Employee financial wellness is a concept that Payroll and HR leaders are becoming increasingly concerned with. While this was once a more distant idea that employers weren’t so personally invested in, the pandemic has brought to light how much companies need to be invested in their employees’ financial health and stability in order to be successful. Better attunement to their employees’ financial realities will lead to a stronger sense of trust between employees and employers and has the capability to increase productivity and retention.
Financial worries can be so all-consuming and heavy, demonstrated by the fact that 59% of employees say finances cause most of their stress. Furthermore, 35% of employees are distracted by their finances during work, leading to a loss of engagement and productivity. The financial realities of many American workers are dire. 38% of employees have less than $1,000 set aside for emergencies, meaning that something like a flat tire or an unexpected injury could really put them in a bind. 46% of Americans would describe themselves as financially struggling, with 40% foreseeing long-term financial struggles.
The statistics are even more staggering for young people, women and people of color. The three demographic groups with the highest level of increased debt in 2021 were Latinx individuals (23%), millennials (23%) and women (20%). Women also reported feeling a lack of control over their debt at a much higher rate than men (67% vs. 49%). Women are also almost twice as likely as men (47% vs. 27) to cite a lack of remaining funds after monthly expenses are paid as the main roadblock in achieving their financial goals.
However, there are lots of options for employers who want to help their employees get ahead and become more financially stable. More than 8 in 10 employers now believe that employee financial wellness programs and tools can help make employees more engaged and productive, as well as more satisfied with their jobs and more loyal to their employers. Not only does it help employees transition from financial illness to financial wellness, it also strengthens the employee-employer bond by increasing trust.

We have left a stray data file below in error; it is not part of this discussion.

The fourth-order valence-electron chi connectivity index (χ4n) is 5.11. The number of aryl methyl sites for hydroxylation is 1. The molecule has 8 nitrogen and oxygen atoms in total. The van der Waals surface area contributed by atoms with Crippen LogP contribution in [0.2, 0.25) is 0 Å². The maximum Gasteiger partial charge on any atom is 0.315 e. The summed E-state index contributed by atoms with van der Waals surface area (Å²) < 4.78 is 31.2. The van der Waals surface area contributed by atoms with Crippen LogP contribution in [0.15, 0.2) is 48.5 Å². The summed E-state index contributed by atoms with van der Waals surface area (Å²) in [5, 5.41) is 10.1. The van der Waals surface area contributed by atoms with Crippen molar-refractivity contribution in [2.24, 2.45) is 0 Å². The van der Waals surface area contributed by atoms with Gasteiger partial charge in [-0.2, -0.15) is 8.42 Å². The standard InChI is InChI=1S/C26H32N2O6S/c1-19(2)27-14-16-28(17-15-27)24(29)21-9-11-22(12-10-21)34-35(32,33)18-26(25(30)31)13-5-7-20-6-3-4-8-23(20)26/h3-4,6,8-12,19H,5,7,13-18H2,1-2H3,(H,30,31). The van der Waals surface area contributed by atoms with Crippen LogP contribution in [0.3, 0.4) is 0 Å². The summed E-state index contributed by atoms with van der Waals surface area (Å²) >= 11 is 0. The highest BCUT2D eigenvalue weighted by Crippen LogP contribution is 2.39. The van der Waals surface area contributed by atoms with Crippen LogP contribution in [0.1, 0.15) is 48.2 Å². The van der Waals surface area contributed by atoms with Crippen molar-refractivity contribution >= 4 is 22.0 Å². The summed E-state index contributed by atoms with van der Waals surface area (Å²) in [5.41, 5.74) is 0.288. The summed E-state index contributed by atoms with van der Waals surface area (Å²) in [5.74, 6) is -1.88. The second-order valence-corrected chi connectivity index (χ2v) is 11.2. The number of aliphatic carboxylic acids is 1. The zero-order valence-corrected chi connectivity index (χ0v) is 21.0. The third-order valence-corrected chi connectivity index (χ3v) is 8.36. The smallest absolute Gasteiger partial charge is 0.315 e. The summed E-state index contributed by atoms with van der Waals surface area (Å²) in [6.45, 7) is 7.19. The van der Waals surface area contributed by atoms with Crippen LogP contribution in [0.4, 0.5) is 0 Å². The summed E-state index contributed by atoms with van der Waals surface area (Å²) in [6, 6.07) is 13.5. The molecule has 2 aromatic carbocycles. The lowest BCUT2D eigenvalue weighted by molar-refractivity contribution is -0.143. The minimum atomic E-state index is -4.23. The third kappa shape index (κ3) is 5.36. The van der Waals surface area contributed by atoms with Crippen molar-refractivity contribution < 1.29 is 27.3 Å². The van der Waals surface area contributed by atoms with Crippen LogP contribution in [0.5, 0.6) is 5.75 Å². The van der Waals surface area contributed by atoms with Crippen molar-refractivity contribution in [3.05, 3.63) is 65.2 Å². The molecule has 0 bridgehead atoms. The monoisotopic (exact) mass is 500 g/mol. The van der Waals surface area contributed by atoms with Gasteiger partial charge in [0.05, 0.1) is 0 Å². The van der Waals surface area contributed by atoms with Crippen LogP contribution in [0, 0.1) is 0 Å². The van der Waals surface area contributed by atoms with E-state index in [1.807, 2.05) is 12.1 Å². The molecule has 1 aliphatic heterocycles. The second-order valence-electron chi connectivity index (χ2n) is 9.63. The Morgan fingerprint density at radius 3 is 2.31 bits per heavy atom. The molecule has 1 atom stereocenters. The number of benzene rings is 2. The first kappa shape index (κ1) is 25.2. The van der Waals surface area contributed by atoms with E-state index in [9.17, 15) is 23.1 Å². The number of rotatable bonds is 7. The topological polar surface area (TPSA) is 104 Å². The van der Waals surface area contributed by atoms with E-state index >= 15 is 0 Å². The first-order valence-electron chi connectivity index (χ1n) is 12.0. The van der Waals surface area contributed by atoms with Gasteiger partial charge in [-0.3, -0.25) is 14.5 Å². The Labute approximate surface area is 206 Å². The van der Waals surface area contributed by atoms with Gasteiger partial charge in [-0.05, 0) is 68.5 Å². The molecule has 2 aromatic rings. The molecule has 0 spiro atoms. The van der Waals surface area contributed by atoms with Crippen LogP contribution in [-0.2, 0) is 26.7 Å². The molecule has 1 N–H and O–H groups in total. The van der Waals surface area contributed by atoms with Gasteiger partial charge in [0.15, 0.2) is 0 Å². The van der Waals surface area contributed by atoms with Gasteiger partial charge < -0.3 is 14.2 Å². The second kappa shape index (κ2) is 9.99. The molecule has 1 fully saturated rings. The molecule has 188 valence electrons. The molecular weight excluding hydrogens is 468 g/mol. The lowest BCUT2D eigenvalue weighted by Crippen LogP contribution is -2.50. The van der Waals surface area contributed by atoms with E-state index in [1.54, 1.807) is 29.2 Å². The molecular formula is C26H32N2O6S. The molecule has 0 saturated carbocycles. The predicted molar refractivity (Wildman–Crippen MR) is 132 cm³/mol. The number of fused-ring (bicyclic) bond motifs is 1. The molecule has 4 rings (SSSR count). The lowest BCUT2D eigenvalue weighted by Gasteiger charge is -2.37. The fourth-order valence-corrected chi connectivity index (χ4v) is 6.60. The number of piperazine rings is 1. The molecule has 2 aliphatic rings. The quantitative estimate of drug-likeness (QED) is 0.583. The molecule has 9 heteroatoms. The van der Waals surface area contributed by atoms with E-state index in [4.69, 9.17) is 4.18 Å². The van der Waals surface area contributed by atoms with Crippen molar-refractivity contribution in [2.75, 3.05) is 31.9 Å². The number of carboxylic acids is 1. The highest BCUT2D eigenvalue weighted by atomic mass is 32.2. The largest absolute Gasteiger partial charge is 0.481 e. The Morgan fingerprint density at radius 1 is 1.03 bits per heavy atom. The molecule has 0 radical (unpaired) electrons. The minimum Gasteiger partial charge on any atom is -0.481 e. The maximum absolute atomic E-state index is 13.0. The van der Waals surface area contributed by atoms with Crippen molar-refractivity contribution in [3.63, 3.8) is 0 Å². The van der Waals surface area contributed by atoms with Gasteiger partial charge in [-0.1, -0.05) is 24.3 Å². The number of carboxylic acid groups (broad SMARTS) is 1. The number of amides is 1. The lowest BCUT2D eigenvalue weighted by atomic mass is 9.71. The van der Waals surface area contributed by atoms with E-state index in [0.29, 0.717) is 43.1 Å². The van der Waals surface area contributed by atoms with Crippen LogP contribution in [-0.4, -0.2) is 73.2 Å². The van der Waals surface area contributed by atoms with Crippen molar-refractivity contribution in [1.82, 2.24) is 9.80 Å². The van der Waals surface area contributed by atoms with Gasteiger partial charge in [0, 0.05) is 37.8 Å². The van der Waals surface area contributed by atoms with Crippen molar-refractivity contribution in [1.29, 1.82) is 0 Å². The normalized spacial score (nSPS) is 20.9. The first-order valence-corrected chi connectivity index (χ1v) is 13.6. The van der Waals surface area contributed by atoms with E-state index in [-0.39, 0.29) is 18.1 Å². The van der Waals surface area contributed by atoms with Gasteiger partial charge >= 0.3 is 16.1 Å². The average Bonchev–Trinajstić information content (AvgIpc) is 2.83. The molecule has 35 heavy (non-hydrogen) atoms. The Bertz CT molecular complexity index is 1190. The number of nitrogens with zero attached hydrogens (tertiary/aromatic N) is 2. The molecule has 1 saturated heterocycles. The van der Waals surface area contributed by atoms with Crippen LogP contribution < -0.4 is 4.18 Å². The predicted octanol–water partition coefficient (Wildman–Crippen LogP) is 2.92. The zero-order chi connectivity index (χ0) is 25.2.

In 2020, 72% of employers reported increased usage of financial wellness resources, largely due to financial struggles caused by the pandemic. Because of all the upheavals over the past year, 62% of employers now feel that they’re extremely responsible for their employees’ financial wellness, while only 13% of employers reported feeling that way in 2013. The way the country was absolutely blindsided by the pandemic has opened many employer’s eyes to issues they didn’t see previously.
One proven way to support employee financial wellness is by offering on-demand pay. Having access to their earned wages helps employees pay bills on time, avoid late fees, overdraft fees and payday loans, and gives them a safety net for unforeseen and emergency expenses. In fact, this technology has been proven to save employees over $1,205 per year in fees. Because of this, on-demand pay is quickly becoming a highly sought-after benefit, with employees rating it as high as health care when evaluating benefits packages.
Not only does having access to their earned wages between paydays better their financial health, it also improves their relationship with their employers. When the employee-employer relationship is repaired, it results in increased employee productivity and lower turnover, since happy employees don’t want to leave their jobs. In fact, 59% of users say on-demand pay motivates them to go to work. Employees also provide better customer service because they have fewer worries and a more positive attitude about their jobs.
Although it may seem that employers shouldn’t be involved in their employees’ finances, being in tune with their needs is beneficial to both parties. By prioritizing their employees’ financial wellness, employers will not only help their workforce, they will also reap benefits for themselves. This is especially true when considering that on-demand pay can be offered at no cost to the employer, helping them save money as well. By breaking free of the rules of the past and offering benefits that today’s employees value, employers can begin to see unprecedented changes.